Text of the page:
Bill targets guns and binge-drinking

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A big crackdown on gun crime and binge-drinking related disorder is to be outlined today in the Government's new Violent Crime Reduction Bill.

A big crackdown on gun crime and binge-drinking related disorder is to be outlined today in the Government's new Violent Crime Reduction Bill.

The Home Office minister Hazel Blears will propose a catalogue of stringent new laws to Parliament, aimed at curbing attacks with weapons or violence fuelled by alcohol.

She is expected to propose an outright ban on the sale of replica guns - currently easily available in specialist high street stores.

Police believe the look-a-like weapons, many of which can be converted to fire live ammunition, are commonly used in attacks and armed robberies.

The Bill is also set to include measures raising the minimum age for knife purchases from 16 to 18 and to propose offering powers to headteachers to search pupils for knives.

Senior police officers said any Government moves to take replica firearms off the streets would benefit both officers and the public.

Chief Superintendent Paul Robinson, head of Scotland Yard's special firearms operational command unit, said: "It is often almost impossible to tell the difference between a real gun and a replica.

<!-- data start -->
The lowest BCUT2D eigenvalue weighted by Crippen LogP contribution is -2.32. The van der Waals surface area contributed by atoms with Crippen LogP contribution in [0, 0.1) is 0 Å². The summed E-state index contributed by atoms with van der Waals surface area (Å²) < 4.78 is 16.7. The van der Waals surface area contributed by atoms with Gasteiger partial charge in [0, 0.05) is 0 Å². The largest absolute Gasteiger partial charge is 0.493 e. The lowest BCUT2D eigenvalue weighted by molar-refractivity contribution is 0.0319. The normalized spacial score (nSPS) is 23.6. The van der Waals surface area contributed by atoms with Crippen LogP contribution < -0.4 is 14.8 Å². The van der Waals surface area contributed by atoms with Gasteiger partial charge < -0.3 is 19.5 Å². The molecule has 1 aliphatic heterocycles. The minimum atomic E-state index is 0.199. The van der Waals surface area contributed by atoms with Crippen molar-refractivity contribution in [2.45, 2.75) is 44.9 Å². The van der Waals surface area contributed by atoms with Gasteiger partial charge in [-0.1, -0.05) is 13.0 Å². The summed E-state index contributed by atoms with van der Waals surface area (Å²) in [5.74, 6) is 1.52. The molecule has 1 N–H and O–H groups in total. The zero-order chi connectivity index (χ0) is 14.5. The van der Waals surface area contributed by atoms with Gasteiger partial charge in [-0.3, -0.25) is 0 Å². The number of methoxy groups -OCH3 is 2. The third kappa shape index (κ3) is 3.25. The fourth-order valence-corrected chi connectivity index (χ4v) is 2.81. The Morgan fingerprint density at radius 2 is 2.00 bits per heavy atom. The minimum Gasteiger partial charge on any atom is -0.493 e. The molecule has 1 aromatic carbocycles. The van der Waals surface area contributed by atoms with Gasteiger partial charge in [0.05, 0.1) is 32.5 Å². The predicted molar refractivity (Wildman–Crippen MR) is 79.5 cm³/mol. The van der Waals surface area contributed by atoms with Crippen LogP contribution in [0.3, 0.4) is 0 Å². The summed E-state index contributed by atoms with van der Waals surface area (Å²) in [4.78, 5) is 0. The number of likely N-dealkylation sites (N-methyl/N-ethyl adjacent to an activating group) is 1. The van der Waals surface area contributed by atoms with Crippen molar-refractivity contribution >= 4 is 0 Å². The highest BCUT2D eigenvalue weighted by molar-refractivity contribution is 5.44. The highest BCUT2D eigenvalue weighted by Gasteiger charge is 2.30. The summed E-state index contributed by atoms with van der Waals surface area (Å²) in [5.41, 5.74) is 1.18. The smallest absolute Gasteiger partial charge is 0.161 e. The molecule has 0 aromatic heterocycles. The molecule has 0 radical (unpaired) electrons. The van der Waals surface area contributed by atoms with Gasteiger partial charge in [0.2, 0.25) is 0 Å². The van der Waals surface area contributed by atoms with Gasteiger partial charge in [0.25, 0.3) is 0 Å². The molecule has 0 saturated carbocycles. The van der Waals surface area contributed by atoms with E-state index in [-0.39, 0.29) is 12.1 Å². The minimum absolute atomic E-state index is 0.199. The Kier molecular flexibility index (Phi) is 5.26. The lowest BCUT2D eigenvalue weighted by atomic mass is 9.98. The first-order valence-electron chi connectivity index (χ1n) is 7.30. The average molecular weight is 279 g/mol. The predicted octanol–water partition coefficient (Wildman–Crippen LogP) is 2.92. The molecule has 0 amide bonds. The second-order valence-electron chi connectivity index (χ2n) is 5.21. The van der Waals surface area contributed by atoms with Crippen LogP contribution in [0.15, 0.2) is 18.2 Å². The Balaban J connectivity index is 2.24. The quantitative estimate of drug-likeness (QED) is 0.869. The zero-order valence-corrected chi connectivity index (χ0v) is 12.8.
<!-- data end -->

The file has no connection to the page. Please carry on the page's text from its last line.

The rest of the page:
"For someone walking down a street, all they know is someone is waving a firearm at them.

"Police officers face exactly the same situation and have to make split-second decisions on how to act."

Mr Robinson said he believes prohibiting sales of the guns would result in a drop in armed robberies and firearms incidents.

Several forces have called for the law to be changed following cases in which police marksmen have shot suspects carrying replica weapons.

"I can't see any real need for people to have replica guns, which are currently available in sporting shops," he said.

"Our officers have seized them from everyone from armed criminals to those who view them as a fashion accessory."

New powers to regulate the use of air guns are also expected to be included in the Bill and proposals for a new offence of using children or innocent parties to hide or carry knives or guns.

Efforts to tackle anti-social drinking in town centres are likely to offer police the authority to close pubs or clubs for 24 hours if they persistently sell alcohol to minors

New powers to create "alcohol disorder zones", revealed in January, will be in the Bill.

The Home Office said the "last resort" option will allow senior police officers and councils to mark out areas with binge-drinking related problems and levy an extra charge for policing on all licensed premises within the zone.

Leisure industry representatives have already attacked the plan, claiming some drinking venues could face an unfair £100-per-week levy.

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